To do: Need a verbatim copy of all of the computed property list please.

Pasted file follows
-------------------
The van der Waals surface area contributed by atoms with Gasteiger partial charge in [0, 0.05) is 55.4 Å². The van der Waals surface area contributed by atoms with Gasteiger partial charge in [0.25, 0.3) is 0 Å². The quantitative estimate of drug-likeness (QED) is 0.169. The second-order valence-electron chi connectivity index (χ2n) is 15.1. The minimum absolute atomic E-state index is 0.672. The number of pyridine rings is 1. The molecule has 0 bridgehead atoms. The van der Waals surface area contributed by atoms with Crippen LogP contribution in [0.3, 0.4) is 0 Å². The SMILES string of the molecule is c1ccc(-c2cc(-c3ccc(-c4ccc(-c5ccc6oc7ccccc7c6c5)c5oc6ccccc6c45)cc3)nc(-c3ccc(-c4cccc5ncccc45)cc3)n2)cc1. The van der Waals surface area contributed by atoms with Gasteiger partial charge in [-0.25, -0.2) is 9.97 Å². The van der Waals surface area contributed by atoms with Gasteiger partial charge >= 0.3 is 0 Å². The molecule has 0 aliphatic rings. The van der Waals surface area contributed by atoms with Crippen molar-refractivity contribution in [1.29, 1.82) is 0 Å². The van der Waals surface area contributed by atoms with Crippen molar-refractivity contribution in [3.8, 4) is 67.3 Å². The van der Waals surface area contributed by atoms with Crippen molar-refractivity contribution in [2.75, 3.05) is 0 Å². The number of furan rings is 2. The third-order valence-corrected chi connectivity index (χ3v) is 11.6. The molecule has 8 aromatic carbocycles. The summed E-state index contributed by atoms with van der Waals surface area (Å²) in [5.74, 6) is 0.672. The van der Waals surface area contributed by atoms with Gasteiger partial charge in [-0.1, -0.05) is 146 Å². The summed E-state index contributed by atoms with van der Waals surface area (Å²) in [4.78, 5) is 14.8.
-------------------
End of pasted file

The van der Waals surface area contributed by atoms with Gasteiger partial charge in [0, 0.05) is 55.4 Å². The van der Waals surface area contributed by atoms with Gasteiger partial charge in [0.25, 0.3) is 0 Å². The quantitative estimate of drug-likeness (QED) is 0.169. The second-order valence-electron chi connectivity index (χ2n) is 15.1. The minimum absolute atomic E-state index is 0.672. The number of pyridine rings is 1. The molecule has 0 bridgehead atoms. The van der Waals surface area contributed by atoms with Crippen LogP contribution in [0.3, 0.4) is 0 Å². The SMILES string of the molecule is c1ccc(-c2cc(-c3ccc(-c4ccc(-c5ccc6oc7ccccc7c6c5)c5oc6ccccc6c45)cc3)nc(-c3ccc(-c4cccc5ncccc45)cc3)n2)cc1. The van der Waals surface area contributed by atoms with Gasteiger partial charge in [-0.25, -0.2) is 9.97 Å². The van der Waals surface area contributed by atoms with Gasteiger partial charge >= 0.3 is 0 Å². The molecule has 0 aliphatic rings. The van der Waals surface area contributed by atoms with Crippen molar-refractivity contribution in [1.29, 1.82) is 0 Å². The van der Waals surface area contributed by atoms with Crippen molar-refractivity contribution in [3.8, 4) is 67.3 Å². The van der Waals surface area contributed by atoms with Crippen molar-refractivity contribution in [2.75, 3.05) is 0 Å². The number of furan rings is 2. The third-order valence-corrected chi connectivity index (χ3v) is 11.6. The molecule has 8 aromatic carbocycles. The summed E-state index contributed by atoms with van der Waals surface area (Å²) in [5.74, 6) is 0.672. The van der Waals surface area contributed by atoms with Gasteiger partial charge in [-0.1, -0.05) is 146 Å². The summed E-state index contributed by atoms with van der Waals surface area (Å²) in [4.78, 5) is 14.8.